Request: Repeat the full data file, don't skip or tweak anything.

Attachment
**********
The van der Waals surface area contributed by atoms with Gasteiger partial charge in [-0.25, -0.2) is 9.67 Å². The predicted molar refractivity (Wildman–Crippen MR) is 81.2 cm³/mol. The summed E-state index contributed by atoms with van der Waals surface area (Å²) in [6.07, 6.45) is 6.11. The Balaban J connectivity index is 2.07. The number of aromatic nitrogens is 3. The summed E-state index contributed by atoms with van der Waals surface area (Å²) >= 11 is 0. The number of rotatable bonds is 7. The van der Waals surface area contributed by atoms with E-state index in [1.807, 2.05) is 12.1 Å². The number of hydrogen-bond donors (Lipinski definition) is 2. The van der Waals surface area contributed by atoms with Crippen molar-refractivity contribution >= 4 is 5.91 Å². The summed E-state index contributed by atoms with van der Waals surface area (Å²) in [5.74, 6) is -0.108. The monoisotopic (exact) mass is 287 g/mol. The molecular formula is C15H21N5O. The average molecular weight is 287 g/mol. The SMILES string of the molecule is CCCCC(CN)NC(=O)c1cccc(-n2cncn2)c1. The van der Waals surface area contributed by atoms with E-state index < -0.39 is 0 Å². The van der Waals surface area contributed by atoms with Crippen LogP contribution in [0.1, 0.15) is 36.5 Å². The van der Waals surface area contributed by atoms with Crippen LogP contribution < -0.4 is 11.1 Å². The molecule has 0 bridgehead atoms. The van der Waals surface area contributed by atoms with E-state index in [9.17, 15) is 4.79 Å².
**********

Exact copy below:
The van der Waals surface area contributed by atoms with Gasteiger partial charge in [-0.25, -0.2) is 9.67 Å². The predicted molar refractivity (Wildman–Crippen MR) is 81.2 cm³/mol. The summed E-state index contributed by atoms with van der Waals surface area (Å²) in [6.07, 6.45) is 6.11. The Balaban J connectivity index is 2.07. The number of aromatic nitrogens is 3. The summed E-state index contributed by atoms with van der Waals surface area (Å²) >= 11 is 0. The number of rotatable bonds is 7. The van der Waals surface area contributed by atoms with E-state index in [1.807, 2.05) is 12.1 Å². The number of hydrogen-bond donors (Lipinski definition) is 2. The van der Waals surface area contributed by atoms with Crippen molar-refractivity contribution >= 4 is 5.91 Å². The summed E-state index contributed by atoms with van der Waals surface area (Å²) in [5.74, 6) is -0.108. The monoisotopic (exact) mass is 287 g/mol. The molecular formula is C15H21N5O. The average molecular weight is 287 g/mol. The SMILES string of the molecule is CCCCC(CN)NC(=O)c1cccc(-n2cncn2)c1. The van der Waals surface area contributed by atoms with E-state index < -0.39 is 0 Å². The van der Waals surface area contributed by atoms with Crippen LogP contribution in [0.1, 0.15) is 36.5 Å². The van der Waals surface area contributed by atoms with Crippen LogP contribution < -0.4 is 11.1 Å². The molecule has 0 bridgehead atoms. The van der Waals surface area contributed by atoms with E-state index in [9.17, 15) is 4.79 Å².